Discovering Jakarta

Looking closely at Chinese community in Jakarta

Looking closely at Chinese community in Jakarta

Chinese cultural heritage building Candra Naya on Jl. Gajah Mada in West Jakarta still has its old charm, despite surrounded by high-rise buildings. ANTARA/Yuni Arisandy

The Chinese people have a long history of migrating overseas, with approximately 50 million ethnic Chinese living outside of China's mainland, which itself is home to nearly 1.4 billion Chinese. Ethnic Chinese people comprise 3.7 percent of the world's population beyond China's borders.

Chinese immigrants who come to the country usually live together in one area. The densely populated Chinese communities outside of China often referred to as "Chinatowns". The citizens of Chinese descent generally merge into the community in the country.

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Indonesia is one of the countries that has quite a large community of Chinese descents.

The arrival of ethnic Chinese in Indonesia took place long before the Dutch East Indies trade partnership, the Vereenigde Oostindische Compagnie (VOC), built the city of Batavia (now Jakarta) in 1619.

As in other countries, people of Chinese descent in Indonesia also merge into society.

Chinatown in Jakarta​​​​​
A resident who lives in a shop house in the "Petak Sembilan" Chinatown in West Jakarta is closing his shop. ANTARA/Yuni Arisandy
The presence of communities of people of Chinese descent, who have long been part of Indonesia's plural society, are now reflected by the existence of several Chinatowns in Indonesia.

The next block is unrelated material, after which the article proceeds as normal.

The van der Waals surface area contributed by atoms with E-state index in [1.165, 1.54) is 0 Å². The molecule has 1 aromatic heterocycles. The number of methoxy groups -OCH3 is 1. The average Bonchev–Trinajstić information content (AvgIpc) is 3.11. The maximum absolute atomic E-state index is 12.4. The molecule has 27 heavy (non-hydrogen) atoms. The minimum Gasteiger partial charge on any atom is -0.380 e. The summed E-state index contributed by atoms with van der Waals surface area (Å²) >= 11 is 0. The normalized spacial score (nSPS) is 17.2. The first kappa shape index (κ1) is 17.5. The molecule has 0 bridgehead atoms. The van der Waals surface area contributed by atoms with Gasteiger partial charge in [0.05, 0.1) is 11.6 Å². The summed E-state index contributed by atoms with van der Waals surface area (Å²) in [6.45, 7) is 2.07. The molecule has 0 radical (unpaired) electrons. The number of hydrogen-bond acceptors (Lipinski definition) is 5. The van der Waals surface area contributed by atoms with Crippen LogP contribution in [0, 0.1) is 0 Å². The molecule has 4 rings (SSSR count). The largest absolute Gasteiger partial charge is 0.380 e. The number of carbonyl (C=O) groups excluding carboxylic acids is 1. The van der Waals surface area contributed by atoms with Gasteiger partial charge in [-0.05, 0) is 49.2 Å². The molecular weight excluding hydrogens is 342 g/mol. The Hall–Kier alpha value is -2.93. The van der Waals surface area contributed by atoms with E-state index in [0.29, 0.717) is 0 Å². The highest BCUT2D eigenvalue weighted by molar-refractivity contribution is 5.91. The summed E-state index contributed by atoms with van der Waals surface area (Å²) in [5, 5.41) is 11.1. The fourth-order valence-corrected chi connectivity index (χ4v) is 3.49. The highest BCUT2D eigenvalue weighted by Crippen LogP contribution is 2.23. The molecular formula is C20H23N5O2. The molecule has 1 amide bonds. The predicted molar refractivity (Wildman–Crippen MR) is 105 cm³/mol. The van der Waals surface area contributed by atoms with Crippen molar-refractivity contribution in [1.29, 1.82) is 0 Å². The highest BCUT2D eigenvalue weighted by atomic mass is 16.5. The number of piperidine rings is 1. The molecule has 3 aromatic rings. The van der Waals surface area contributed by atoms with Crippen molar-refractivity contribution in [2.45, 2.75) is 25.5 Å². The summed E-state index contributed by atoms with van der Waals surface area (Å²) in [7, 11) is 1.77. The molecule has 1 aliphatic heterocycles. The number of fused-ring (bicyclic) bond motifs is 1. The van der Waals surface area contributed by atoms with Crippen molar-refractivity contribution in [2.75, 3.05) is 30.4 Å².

Chinese descendants in Indonesia are widespread in various regions, including the Java island.

The Chinatowns are spread over several areas on the island of Java, one of which is in Indonesia's capital city of Jakarta.

Chinatowns in Jakarta is one of the largest in Indonesia. It shows a form of cultural fusion between Chinese and Betawi -- an Austronesian ethnic group native to the city of Jakarta.

Chinatowns in Jakarta are scattered at several points, namely starting from the Glodok area located in West Jakarta, Pasar Baru in Central Jakarta, to Kelapa Gading and Pluit in North Jakarta.

Chinatown areas of Glodok and Petak Sembilan are the most famous in Jakarta. This area has existed since the 1700s.

For more than 200 years, Glodok has become a trading center which is also one of the veins of the Jakarta economy.

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Meanwhile, in the Chinatown area of Petak Sembilan, people can find typical Chinese cuisine and snacks as well as various trinkets that are sold by citizens of Chinese descent in Jakarta.

Most of the Chinese descendants in Jakarta, especially those who live in the Chinatown area, work as traders. They have long been known as good traders.

Moreover, those Indonesian Chinese descents who are in Jakarta's Chinatowns generally live in a "ruko" which is sort of a shop-house that is utilized as place of business as well as residence.

The "ruko" (or shop-houses) in Chinatowns can be recognized from its typical characteristic which is a two-storey building. The first floor is used as a place of business, while the second floor is used as a residence.

"We chose to live in a shop-house because it is more economical and practical. We are happy to be living in the same place where we work and do business," said Lim Sin Djan, an Indonesian citizen of Chinese descent who lives in West Jakarta.